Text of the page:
in Law and healing
Daniel Featley, anti-Catholic controversialist abroad
Hugh Adlington

.indd 83 07/06/2013 09:16 Chaplains in early modern England controversialist to become one of the household chaplains of George Abbot, Archbishop of Canterbury, and, ex officio, ecclesiastical licenser of books for the press, and literary agent and adviser to authors. Yet how typical was the diverse assortment of Featley’s religious, political and literary activities as embassy chaplain, and his subsequent career trajectory? This essay argues, from the evidence of Featley’s ‘experience beyond the sea’ in particular, and of chaplaincies to early modern embassies in

in Chaplains in early modern England
Abstract only
John Cunningham

, thus providing a useful insight into the interconnectedness of medicine and religion in Ireland. She sets out the limited evidence that exists for ecclesiastical licensing and explores the Dublin College of Physicians’s tentative early engagement with the regulation of midwifery. With the emergence of the man-midwife in eighteenth-century Dublin the practice assumed a higher profile, and Gorey also assesses the significance of this key development. Scholars of midwifery and many other aspects of medicine and

in Early Modern Ireland and the world of medicine
The chemical revolution and the patronage of James Butler, Duke of Ormond (1610– 88)
Peter Elmer

was highly unusual for the ecclesiastical licensing bodies in London to reject applications from chemical physicians. The fact that Belon’s testimonials were counter-signed by the old puritan Sir Edward Alston, then president of the College of Physicians, may have been a factor. For Sheldon’s antipathy towards the puritan-dominated College in this period, see my Medicine and the Politics of Healing in Seventeenth-Century England (forthcoming). 29 Belon was seeking protection from wrongful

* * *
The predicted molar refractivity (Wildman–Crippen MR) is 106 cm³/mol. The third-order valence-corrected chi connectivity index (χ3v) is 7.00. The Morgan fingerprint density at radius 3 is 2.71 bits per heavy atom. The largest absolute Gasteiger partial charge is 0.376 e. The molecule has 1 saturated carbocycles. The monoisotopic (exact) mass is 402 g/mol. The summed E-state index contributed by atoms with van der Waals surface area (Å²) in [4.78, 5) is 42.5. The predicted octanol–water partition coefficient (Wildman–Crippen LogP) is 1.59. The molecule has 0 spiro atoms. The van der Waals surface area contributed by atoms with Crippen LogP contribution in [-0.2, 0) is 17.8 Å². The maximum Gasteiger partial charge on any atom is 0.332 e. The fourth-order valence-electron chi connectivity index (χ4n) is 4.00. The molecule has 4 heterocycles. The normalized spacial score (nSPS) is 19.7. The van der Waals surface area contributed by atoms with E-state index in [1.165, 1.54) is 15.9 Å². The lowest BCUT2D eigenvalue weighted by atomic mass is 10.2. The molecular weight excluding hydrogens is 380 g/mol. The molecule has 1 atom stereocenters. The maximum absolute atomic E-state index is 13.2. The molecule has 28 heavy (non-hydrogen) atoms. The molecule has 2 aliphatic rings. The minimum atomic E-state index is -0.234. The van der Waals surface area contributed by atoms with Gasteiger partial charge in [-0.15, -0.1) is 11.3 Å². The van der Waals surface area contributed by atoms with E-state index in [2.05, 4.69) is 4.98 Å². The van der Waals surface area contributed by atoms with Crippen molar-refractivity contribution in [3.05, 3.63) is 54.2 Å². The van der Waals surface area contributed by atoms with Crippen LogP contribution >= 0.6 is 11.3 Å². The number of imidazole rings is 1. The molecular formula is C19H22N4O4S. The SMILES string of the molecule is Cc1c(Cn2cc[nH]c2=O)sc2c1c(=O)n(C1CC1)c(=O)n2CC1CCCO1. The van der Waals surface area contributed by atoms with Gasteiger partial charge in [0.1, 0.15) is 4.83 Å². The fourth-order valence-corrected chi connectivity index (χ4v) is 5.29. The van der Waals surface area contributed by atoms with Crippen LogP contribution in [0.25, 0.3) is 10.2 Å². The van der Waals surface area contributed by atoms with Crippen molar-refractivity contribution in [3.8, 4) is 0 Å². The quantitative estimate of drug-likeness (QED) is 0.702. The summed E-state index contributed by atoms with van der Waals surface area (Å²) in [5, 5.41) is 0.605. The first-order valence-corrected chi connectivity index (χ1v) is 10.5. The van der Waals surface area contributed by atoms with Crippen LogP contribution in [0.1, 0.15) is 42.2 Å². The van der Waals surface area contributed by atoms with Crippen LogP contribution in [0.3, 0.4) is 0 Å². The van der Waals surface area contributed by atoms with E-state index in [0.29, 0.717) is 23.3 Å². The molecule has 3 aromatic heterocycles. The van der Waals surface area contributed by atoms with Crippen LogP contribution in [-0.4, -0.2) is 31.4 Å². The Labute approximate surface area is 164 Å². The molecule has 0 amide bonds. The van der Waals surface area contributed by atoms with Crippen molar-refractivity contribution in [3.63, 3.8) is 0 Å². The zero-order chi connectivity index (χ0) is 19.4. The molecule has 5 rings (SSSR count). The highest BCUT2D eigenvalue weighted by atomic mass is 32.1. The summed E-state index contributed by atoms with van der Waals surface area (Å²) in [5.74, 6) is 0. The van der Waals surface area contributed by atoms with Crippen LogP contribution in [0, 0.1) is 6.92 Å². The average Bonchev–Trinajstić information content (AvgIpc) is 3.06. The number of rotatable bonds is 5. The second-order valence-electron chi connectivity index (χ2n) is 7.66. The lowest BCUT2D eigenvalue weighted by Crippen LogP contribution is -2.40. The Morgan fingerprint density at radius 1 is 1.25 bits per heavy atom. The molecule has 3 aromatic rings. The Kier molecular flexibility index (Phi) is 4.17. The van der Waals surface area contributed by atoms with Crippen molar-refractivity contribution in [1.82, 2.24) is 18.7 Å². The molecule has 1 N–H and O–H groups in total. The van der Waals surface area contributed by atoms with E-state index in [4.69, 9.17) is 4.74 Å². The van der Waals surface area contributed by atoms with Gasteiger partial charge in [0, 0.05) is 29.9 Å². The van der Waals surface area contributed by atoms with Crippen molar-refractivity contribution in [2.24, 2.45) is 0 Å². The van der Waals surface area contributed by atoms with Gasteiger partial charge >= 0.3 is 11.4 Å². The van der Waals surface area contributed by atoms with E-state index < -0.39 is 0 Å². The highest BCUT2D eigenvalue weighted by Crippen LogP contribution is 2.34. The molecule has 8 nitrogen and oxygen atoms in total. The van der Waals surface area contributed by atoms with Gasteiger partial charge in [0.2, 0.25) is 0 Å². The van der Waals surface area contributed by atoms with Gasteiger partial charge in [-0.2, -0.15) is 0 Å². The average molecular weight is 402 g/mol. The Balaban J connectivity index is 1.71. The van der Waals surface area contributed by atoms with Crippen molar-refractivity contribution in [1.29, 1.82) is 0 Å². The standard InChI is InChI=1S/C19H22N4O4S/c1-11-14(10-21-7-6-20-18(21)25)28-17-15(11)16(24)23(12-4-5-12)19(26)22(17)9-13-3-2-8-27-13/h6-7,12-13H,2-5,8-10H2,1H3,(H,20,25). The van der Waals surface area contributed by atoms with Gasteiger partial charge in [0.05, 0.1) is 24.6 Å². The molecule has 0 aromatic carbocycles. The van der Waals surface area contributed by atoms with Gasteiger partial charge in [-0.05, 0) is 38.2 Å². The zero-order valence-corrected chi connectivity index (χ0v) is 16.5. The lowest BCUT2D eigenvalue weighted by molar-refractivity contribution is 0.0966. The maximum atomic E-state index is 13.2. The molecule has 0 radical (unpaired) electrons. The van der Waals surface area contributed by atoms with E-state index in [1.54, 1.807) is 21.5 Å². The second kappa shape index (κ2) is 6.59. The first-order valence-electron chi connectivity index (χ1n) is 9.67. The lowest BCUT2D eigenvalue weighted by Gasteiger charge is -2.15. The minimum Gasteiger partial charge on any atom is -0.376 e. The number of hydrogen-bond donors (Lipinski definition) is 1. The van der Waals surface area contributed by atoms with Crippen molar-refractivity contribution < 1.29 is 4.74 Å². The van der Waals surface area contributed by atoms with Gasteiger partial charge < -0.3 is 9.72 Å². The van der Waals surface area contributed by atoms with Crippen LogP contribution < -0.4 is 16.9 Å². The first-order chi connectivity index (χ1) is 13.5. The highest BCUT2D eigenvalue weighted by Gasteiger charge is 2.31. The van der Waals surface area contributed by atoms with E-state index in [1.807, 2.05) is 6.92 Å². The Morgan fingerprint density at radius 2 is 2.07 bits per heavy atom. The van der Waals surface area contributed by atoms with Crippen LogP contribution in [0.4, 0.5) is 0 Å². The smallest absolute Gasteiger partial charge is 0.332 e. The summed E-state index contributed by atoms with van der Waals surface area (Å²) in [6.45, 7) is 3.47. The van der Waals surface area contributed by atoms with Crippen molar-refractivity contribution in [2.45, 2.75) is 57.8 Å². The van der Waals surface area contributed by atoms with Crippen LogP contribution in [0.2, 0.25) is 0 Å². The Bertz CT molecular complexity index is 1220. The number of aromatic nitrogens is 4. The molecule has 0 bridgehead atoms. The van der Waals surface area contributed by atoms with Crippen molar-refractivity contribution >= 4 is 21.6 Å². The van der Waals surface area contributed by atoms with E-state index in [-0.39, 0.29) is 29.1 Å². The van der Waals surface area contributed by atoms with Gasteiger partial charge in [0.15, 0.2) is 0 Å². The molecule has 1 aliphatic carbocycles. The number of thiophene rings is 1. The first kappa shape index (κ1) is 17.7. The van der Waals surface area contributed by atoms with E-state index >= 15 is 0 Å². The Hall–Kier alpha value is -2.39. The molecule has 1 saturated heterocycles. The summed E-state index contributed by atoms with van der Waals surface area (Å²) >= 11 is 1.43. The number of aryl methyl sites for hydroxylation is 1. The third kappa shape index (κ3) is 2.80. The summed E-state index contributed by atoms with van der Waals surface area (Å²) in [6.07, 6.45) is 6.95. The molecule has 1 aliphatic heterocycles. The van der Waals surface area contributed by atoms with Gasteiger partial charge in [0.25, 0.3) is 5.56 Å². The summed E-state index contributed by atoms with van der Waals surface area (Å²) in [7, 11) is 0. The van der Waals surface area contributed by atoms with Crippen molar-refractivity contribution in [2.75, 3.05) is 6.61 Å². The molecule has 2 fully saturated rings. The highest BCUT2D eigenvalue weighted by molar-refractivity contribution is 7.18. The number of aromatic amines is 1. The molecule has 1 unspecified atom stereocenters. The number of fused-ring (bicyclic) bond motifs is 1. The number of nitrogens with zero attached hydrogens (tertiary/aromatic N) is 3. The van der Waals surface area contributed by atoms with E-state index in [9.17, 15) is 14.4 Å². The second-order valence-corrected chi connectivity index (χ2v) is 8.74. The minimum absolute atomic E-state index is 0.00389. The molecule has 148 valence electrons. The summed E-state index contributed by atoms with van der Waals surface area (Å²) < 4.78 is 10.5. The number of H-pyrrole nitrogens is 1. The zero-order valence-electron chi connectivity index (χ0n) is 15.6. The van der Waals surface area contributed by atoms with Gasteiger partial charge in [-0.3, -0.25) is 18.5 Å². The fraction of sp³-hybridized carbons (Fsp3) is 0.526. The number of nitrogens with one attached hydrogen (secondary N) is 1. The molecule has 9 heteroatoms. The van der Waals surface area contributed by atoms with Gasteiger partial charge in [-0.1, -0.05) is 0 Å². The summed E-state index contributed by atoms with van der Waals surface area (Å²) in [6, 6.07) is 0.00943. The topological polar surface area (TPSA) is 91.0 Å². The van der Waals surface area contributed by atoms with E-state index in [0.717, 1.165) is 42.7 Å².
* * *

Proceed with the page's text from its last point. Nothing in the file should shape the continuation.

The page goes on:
in Early Modern Ireland and the world of medicine
Steve Sohmer

Pope’s title was officially denounced in the Ecclesiastical Licenses Act (25 Henry VIII, c. 21) of 1534, which makes repeated references to ‘the Bishop of Rome, called the Pope’. John next dismisses the Pope’s power to ‘tythe or toll in our dominions’. Tithing and tolling are distinct activities. In 1532, Act 23 Henry VIII, c. 20 placed a moratorium

in Reading Shakespeare’s mind
Abstract only
James Doelman

in Freeman himself or his poems but because of the potential depravity of the reader. Robert Hayman’s Quodlibets (1628) offers a clear example of the licensing of epigrams early in the next reign, as one poem directly addresses Dr Thomas Worrall as ecclesiastical licenser: Epigrams in print175 To the Reverend, Learned, and Judicious, Thomas Worall, Doctor in Divinity and Chapaline [sic] to the right Reve. Father in God George, L. Bishop of London. Of my reprehending Epigrams54 It is for one of your gifts, and your place, To looke bold-­staring-­black sinne in the